Friday, 22 May 2015

Eurovision 60


If there’s one event in Europe that was created to encourage harmony which has created its fair share of disharmony then it has to be the Eurovision Song Contest.

The brainchild of the European Broadcasting Union (Eurovision) the 60th contest is being held this week. During the past 30 years, however, countries have often been accused of voting politically. This was seen most clearly after the break-up of Communist eastern Europe when former Soviet states tended to give the highest votes to other former Soviet states.

From its modest beginnings in 1956 the Eurovision Song Contest has now become something of a monster. I was a keen fan at one time, not so much these days. Acting like a kind of reverse mirror the lgbt (predominantly gay male) Eurovision fan-base has become more visible. In fact it’s got to a stage where the contest is regarded as a “gay-fest” in most of the countries where homophobia is common.

Lgbt Eurovision fans have always existed, just as they have with other forms of entertainment. Perhaps the year the community realised they could express their enthusiasm visibly was the success in 1998 of the contest’s first openly transgender winner, Dana International. Since then some participating nations have used any excuse to use contestants or songs to get on their homophobic, political soap box. The words of last year’s winner, Conchita, in her acceptance speech was a defiant statement  – “This night is dedicated to everyone who believes in a future of peace and freedom. You know who you are. We are unity. And we are unstoppable”. And I’m not the only person who demands that Conchita must sing the next Bond theme!

Conchita’s victory gives the perfect excuse to look at the other known lgbt participants of the Eurovision Song Contest. I was surprised to learn that the first of these was way back in 1959. Bob Benny competed for Belgium, and I’ll write more about him next week in my “Around the World in 80 Gays” article.

For the purposes of today’s article I’m listing the lead or backing singers who appeared on stage during the grand final (and the semi-finals that were introduced in 2004). I haven’t included members of the orchestra, presenters, designers, voting panels or production crew. Nor have I included singers who competed in the various national heats and finals. These could easily form a future article.

There have been 3 lgbt singers, all solo artists, who have won the contest outright, and another was a backing singer to another winner.

In the list below the singer’s name may also be followed by the name of the group or duo of which they were a part, or indicates for whom they were a backing singer. Other information is also given. There is no space to give the name of the host city or title of the song. In the final placings column the number indicates the position in the grand final, e.g. 6/11 means the performer finished 6th out 11 countries in the final. No final placing indicates the performer didn’t get pass the semi-final stage.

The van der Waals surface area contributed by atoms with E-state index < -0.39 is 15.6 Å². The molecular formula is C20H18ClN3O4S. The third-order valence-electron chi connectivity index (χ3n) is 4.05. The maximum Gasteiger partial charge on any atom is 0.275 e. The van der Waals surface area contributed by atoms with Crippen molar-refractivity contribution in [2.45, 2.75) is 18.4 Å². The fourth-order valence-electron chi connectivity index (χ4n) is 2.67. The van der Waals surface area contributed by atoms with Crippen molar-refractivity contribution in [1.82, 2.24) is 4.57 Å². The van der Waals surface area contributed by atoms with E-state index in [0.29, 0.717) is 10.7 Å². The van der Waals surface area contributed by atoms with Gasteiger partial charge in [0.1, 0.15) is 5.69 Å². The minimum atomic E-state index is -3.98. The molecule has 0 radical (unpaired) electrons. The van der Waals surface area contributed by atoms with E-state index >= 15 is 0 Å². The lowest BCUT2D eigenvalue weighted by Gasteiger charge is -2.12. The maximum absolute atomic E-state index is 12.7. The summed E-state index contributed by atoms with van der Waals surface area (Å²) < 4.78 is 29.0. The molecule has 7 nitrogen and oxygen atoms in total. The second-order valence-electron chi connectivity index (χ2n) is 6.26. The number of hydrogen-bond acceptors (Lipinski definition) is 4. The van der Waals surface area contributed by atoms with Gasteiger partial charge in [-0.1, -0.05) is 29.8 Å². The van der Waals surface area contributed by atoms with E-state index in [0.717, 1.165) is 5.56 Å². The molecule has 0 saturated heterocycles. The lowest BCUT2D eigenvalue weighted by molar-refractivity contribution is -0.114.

Year
Eurovision Performer
Representing
Final
Place
1959
Bob Benny
Belgium
6/11
1961
Bob Benny
Belgium
=15/16
1968
Ronnie Tober
Netherlands
16/17
1973
Patrick Juvet
Switzerland
12/17
1976
Jürgen Marcus
Luxemburg
14/18
1979
Louis Hendrik Potgieter (Dschinghis Khan)
Germany
4/19
1986
Olav Klingen and
Jonny Nymoen
(Eurovision’s 1st drag act; backing act for Ketil Stokkan)
Norway
12/20
1988
Gerard Joling
(contest won that year by Celine Dion)
Netherlands
9/21
1989
Alex Panayi
(backing singer for Fani Polymeri & Yiannis Savvidakis)
Cyprus
11/22
1991
Alex Panayi
(backing singer for Elena Patroklou)
Cyprus
9/22
1992
Christer Björkman
Sweden
22/23
1994
Jan Werner Danielson (with Elisabeth Andreassen)
Norway
6/25
1995
Alex Panayi
Cyprus
9/23
1997
Paul Oscar
Iceland
20/25
1998
Dana International
(1st openly transgender entrant)
Israel
1/25
2000
Alex Panayi (Voice, with Christina Argyri)
Cyprus
21/24
2001
Michelle Courtens
Netherlands
18/23
2002
Gary Revel jr.
(backing singer for Laura Voutilainen)
Finland
20/24
2002
Srecko Blas (Sestre)
Slovenia
13/24
2002
Damjan Levec (Sestre)
Slovenia
13/24
2002
Tomaz Mihelic (Sestre)
Slovenia
13/24
2004
Jari Sillanpää
Finland
-
2004
Tomas Thordarsson
Denmark
-
2004
Deen
Bosnia
9/24
2005
Donna McCaul
(Donna and Joe, with brother Joseph)
Ireland
-
2005
Alex Panayi
(backing singer for Helena Paparizou)
Greece
1/24
2006
Brian Kennedy
(the 1,000th entry/song)
Ireland
10/24
2006
Andreas Lundstedt (six4one)
Switzerland
16/24
2006
Azis
(backing singer for Mariana Popova)
Bulgaria
-
2007
Ola Salo (The Ark)
Sweden
18/24
2007
Marija Seriforic
Serbia
1/24
2007
Peter Andersen (DQ)
(1st solo drag entrant)
Denmark
-
2009
Gordon Heukeroth (The Toppers)
Netherlands
-
2009
Alex Panayi
(backing singer for Sakis Rouvas)
Greece
7/25
2011
Duncan James (Blue)
UK
11/25
2011
Dana International
Israel
-
2012
Alex Panayi
(backing singer for Litesound)
Belarus
-
2013
Ryan Dolan
Ireland
26/26
2014
Conchita
Austria
1/26

 

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